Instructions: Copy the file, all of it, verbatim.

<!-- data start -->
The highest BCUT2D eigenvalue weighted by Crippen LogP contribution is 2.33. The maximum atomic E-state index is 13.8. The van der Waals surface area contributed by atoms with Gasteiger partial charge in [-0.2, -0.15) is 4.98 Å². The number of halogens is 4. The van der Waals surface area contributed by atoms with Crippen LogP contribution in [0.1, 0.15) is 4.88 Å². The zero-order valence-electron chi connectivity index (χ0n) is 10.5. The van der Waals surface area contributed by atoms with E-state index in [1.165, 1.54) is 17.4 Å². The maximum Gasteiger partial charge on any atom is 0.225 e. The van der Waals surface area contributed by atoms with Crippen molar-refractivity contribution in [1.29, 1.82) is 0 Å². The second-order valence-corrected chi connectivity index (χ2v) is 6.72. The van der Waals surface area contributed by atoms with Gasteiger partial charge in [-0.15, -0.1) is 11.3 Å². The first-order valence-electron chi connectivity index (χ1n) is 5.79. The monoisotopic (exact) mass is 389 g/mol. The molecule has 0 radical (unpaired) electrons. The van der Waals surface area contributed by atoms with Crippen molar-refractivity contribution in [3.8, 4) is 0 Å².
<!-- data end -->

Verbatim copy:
The highest BCUT2D eigenvalue weighted by Crippen LogP contribution is 2.33. The maximum atomic E-state index is 13.8. The van der Waals surface area contributed by atoms with Gasteiger partial charge in [-0.2, -0.15) is 4.98 Å². The number of halogens is 4. The van der Waals surface area contributed by atoms with Crippen LogP contribution in [0.1, 0.15) is 4.88 Å². The zero-order valence-electron chi connectivity index (χ0n) is 10.5. The van der Waals surface area contributed by atoms with E-state index in [1.165, 1.54) is 17.4 Å². The maximum Gasteiger partial charge on any atom is 0.225 e. The van der Waals surface area contributed by atoms with Crippen molar-refractivity contribution in [1.29, 1.82) is 0 Å². The second-order valence-corrected chi connectivity index (χ2v) is 6.72. The van der Waals surface area contributed by atoms with Gasteiger partial charge in [-0.15, -0.1) is 11.3 Å². The first-order valence-electron chi connectivity index (χ1n) is 5.79. The monoisotopic (exact) mass is 389 g/mol. The molecule has 0 radical (unpaired) electrons. The van der Waals surface area contributed by atoms with Crippen molar-refractivity contribution in [3.8, 4) is 0 Å².